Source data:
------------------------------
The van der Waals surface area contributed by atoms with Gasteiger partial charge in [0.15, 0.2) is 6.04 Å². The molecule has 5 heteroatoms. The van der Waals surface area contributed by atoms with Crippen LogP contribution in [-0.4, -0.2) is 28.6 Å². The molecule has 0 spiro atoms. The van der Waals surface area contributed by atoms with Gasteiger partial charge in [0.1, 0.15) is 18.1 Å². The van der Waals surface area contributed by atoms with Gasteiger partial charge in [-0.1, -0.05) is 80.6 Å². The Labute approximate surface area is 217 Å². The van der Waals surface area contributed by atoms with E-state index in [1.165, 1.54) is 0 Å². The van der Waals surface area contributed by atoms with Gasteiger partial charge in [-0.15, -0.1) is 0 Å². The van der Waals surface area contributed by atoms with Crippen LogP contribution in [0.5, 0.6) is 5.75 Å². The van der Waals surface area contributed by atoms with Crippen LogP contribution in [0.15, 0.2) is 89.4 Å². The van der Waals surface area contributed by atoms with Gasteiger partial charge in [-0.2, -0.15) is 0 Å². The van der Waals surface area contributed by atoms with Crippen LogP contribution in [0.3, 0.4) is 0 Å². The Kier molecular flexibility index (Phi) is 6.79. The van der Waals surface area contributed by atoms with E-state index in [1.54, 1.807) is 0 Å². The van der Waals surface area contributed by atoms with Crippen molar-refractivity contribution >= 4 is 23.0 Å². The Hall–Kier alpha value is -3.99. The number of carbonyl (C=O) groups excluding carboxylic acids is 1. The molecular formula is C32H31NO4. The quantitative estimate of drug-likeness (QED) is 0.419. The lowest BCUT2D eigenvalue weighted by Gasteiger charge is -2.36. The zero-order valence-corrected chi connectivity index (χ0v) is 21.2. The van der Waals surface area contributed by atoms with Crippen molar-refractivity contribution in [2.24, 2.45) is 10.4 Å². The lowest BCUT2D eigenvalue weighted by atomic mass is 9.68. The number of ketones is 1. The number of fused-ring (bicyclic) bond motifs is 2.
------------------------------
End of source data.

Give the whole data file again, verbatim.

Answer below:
The van der Waals surface area contributed by atoms with Gasteiger partial charge in [0.15, 0.2) is 6.04 Å². The molecule has 5 heteroatoms. The van der Waals surface area contributed by atoms with Crippen LogP contribution in [-0.4, -0.2) is 28.6 Å². The molecule has 0 spiro atoms. The van der Waals surface area contributed by atoms with Gasteiger partial charge in [0.1, 0.15) is 18.1 Å². The van der Waals surface area contributed by atoms with Gasteiger partial charge in [-0.1, -0.05) is 80.6 Å². The Labute approximate surface area is 217 Å². The van der Waals surface area contributed by atoms with E-state index in [1.165, 1.54) is 0 Å². The van der Waals surface area contributed by atoms with Gasteiger partial charge in [-0.15, -0.1) is 0 Å². The van der Waals surface area contributed by atoms with Crippen LogP contribution in [0.5, 0.6) is 5.75 Å². The van der Waals surface area contributed by atoms with Crippen LogP contribution in [0.15, 0.2) is 89.4 Å². The van der Waals surface area contributed by atoms with Gasteiger partial charge in [-0.2, -0.15) is 0 Å². The van der Waals surface area contributed by atoms with Crippen LogP contribution in [0.3, 0.4) is 0 Å². The Kier molecular flexibility index (Phi) is 6.79. The van der Waals surface area contributed by atoms with E-state index in [1.54, 1.807) is 0 Å². The van der Waals surface area contributed by atoms with Crippen molar-refractivity contribution >= 4 is 23.0 Å². The Hall–Kier alpha value is -3.99. The number of carbonyl (C=O) groups excluding carboxylic acids is 1. The molecular formula is C32H31NO4. The quantitative estimate of drug-likeness (QED) is 0.419. The lowest BCUT2D eigenvalue weighted by Gasteiger charge is -2.36. The zero-order valence-corrected chi connectivity index (χ0v) is 21.2. The van der Waals surface area contributed by atoms with Crippen molar-refractivity contribution in [2.24, 2.45) is 10.4 Å². The lowest BCUT2D eigenvalue weighted by atomic mass is 9.68. The number of ketones is 1. The number of fused-ring (bicyclic) bond motifs is 2.